The state Office of Disciplinary Counsel has asked the Supreme Court to suspend Sparks' law license for his involvement in Thornsbury's alleged conspiracies. Sparks says he never engaged in any misconduct and never had enough information to report alleged misconduct by other public officials. Sparks said in an email on Monday that the Stevens case is still subject to federal investigation.
"Since I am a potential witness, it would be inappropriate to comment at this time," Sparks said.
Thompson, Stevens' lawyer, said Stevens also plans to sue Sparks, the city of Williamson because of Rockel's involvement, and the Mingo County Commission because they funded Crum's work as a special investigator.
After the initial indictment of Thornsbury last month, the lawyer for the judge's ex-secretary and her husband said he would sue the Supreme Court and other public agencies. More recently, he said he would wait until after a mediation.
In August 2009, Thompson represented citizens suing Massey Energy in a major coal-slurry pollution case. Thornsbury was ordered by the state Supreme Court to step down from that case.
Thornsbury had refused to voluntarily step aside in the case after lawyers for residents who were suing Massey alleged the judge frequently socialized with former Massey CEO Don Blankenship. Thompson outlined how Thornsbury had in 1985, while in private practice, defended Massey's Rawl Sales subsidiary in a blasting damage case.
"So I have personal knowledge that Judge Thornsbury was a corrupt and dangerous man," Thompson said Monday.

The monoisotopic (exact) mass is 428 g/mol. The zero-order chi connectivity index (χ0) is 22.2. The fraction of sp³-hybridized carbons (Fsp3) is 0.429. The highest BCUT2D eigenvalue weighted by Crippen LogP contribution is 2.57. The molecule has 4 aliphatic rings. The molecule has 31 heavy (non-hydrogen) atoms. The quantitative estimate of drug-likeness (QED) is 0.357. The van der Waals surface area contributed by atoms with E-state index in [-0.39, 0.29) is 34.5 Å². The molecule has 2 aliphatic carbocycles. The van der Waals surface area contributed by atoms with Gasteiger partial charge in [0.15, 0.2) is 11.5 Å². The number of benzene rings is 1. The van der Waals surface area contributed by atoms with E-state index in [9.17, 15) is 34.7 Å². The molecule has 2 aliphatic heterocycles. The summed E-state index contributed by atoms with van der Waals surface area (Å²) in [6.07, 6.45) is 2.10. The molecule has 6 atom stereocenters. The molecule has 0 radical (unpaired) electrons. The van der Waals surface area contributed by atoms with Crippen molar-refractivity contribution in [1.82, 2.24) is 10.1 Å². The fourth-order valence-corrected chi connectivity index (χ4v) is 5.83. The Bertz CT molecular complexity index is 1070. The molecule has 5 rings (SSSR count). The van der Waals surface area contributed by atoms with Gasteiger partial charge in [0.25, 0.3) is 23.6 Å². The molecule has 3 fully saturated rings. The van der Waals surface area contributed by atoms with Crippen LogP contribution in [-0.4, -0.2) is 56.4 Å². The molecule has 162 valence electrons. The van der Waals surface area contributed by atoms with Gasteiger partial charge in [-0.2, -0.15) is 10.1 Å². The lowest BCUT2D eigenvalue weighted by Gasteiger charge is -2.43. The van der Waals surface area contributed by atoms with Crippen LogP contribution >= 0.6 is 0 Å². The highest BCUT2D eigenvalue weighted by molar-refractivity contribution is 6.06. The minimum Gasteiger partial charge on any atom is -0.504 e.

When Stevens was charged, Thompson said, "I tried to help him find a criminal attorney. I told him, 'listen, if I'm in front of Thornsbury on your behalf you're doing the max, because the judge hates me.' So I tried to help him find a criminal attorney."
Williamson lawyer Jane Moran represented Stevens during his criminal case last year. She would not comment Monday, but Thompson said she was the only lawyer in the area who would take the case.
"Jane Moran is one tough lawyer and she's the only person we could get to take it -- she knew Stevens had no chance," Thompson said. "If he hadn't signed the agreement, he'd be sitting in jail right now."
He said Stevens has been talking with federal prosecutors, who said Monday they couldn't comment.
"I have no idea what their plans are," Thompson said of the prosecutors. "I hope they would fully prosecute the judge for everything, but I understand that might not be efficient. If they've got him for something and he rolls on someone else, they don't need to file 50 different charges." Goodwin has said the investigation in Mingo County continues.
Although the charges against him were dropped, Stevens said Monday, his career has been destroyed.
"A lot of days I'll go to my office [now in Logan County] and just sit there. When you ruin a private investigator's career, it's the same with law enforcement, nobody will trust you," he said in a telephone interview.
Stevens said he sold all of his furniture and his car to afford an attorney. The lawsuit will ask for $1 million in damages.
He moved to the area about 10 years ago from Ohio. His wife is from Mingo County.
"I had no supporters and paid for my own campaign [for sheriff]. ... I told people I believed you couldn't get a fair trial here," Stevens said.
He plans to be vindicated.
"I usually pick and choose my battles, but they forced this one on me. And I wasn't about to -- I still ain't about to let it go," he said.
Reach Kate White at kate.wh...@wvgazette.com or 304-348-1723.